Demosthenes fought bigger government, higher taxes, and political corruption in ancient Athens. But he is best remembered for his opposition to Philip of Macedon and his son Alexander the Great. For years, Demosthenes spoke constantly against Philip, but had little success gaining allies. Nevertheless, Demosthenes demanded action, arguing it is “better to die a thousand times than pay court to Philip.” [Demosthenes, “Speeches” 9.65.] When Philip finally marched against Greece, his army easily won the battle and occupied Thebes but spared Athens. When Philip was assassinated, Demosthenes again attempted to form alliances and encouraged the territories under Macedonian control to rebel. But Philip’s son Alexander marched on Thebes, which immediately submitted to him. Thebes and Athens rebelled yet again upon mistakenly hearing that Alexander was dead, at which Alexander destroyed Thebes and placed Athens under Macedonian control. When Alexander the Great died, Demosthenes again tried to rally the people for independence, but Antipater, Alexander’s successor in Greece and Macedon, defeated the Athenians in battle, forced them to dissolve their government, and Demosthenes committed suicide before he could be arrested and executed.

Cicero was one of the most powerful men in ancient Rome and its Senate. Cicero fought for property rights, arguing “I do not mean to find fault with the accumulation of property, provided it hurts nobody.” [Cicero, De Officiis 1.25.] Cicero also fought against government-provided welfare, abolition of debts, and redistribution of land and wealth. But he is best remembered for his fight against imperial power. In his quest for power, Julius Caesar asked Cicero to join his Triumvirate with Pompey and Crassus, but Cicero declined, fearing it would hurt the Republic. When Julius Caesar was assassinated, Cicero as leader of the Senate and Mark Antony as consul and leader of those who supported Caesar became the two leaders of Rome. Cicero opposed Antony and made a series of speeches against him, known as Philippics for the similarity of his speeches to those of Demosthenes against Philip of Macedon. Mark Antony formed the Second Triumvirate with Octavian, Julius Caesar’s heir, and Marcus Aemilius Lepidus, a former consul and strong supporter of Julius Caesar. They immediately sought to exile or kill their political opponents, especially Cicero. Cicero was captured on his way to the coast, where he had hoped to escape to Macedonia. Cicero’s capturers “cut off his head, by Antony’s command, and his hands — the hands with which he wrote the Philippics.” [Plutarch, Parallel Lives Cicero 48.6.]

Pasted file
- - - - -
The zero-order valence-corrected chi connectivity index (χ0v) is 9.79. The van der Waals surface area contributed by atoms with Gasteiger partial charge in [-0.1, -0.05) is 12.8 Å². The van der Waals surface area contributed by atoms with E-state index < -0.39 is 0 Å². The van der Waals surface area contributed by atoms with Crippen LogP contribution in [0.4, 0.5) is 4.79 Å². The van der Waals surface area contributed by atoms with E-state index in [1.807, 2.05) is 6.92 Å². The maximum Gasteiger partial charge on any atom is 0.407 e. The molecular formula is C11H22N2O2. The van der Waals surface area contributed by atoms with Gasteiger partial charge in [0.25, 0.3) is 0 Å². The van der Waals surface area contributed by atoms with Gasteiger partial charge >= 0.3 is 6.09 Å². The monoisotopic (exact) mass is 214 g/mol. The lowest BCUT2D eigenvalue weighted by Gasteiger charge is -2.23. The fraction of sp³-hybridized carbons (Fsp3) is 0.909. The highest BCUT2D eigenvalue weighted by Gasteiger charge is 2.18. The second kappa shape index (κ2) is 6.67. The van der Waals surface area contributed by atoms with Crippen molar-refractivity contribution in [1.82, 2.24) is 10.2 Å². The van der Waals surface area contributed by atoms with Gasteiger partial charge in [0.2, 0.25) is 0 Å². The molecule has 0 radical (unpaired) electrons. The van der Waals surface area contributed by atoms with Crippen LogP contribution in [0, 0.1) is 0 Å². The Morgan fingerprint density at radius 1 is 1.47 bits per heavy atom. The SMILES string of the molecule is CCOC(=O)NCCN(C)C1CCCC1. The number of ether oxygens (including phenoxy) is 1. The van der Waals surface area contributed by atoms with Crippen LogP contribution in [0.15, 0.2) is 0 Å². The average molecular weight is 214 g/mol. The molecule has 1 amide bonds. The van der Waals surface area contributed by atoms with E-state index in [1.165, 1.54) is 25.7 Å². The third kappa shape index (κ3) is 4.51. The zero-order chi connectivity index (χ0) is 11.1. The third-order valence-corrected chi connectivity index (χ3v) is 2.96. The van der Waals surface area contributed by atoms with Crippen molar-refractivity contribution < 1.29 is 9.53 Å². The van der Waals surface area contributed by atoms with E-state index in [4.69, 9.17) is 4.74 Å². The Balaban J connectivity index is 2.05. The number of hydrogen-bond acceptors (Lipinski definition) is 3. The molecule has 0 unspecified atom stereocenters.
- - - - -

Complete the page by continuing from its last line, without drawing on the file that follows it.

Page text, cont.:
Cato the Younger was a very stubborn man who vehemently opposed corruption, demagoguery, and immorality. In the Senate, Cato focused especially on taxes and wasteful government spending. When Caesar, Pompey, and Crassus created the First Triumvirate, Cato was an immediate opponent. Cato opposed Caesar’s first major proposal to distribute public lands to the people. “No one spoke against the law except Cato, and him Caesar ordered to be dragged from the rostra to prison.” [Plutarch, Parallel Lives Cato 33.1.] Though the Senate disagreed with Cato’s position, they forced Caesar to free him from his unjust imprisonment. Seeing the growing tyranny, “Cato warned the people that they themselves by their own votes were establishing a tyrant in their citadel.” [Plutarch, Parallel Lives Cato 33.3.] But the people refused to listen to Cato and continued to support Caesar. Ten years later, Caesar and his army crossed the Rubicon, thus declaring war on the Roman Senate. The Senate fled and Caesar chased after them. Seeing that Caesar had won and knowing Caesar would have him executed, Cato committed suicide.

When you are attacked for supporting liberty, know that you stand on the shoulders of giants. And let us thank God and country, for we live in a society in which we have freedom of speech and in which the supporters of government tyranny can do no more than insult their opponents.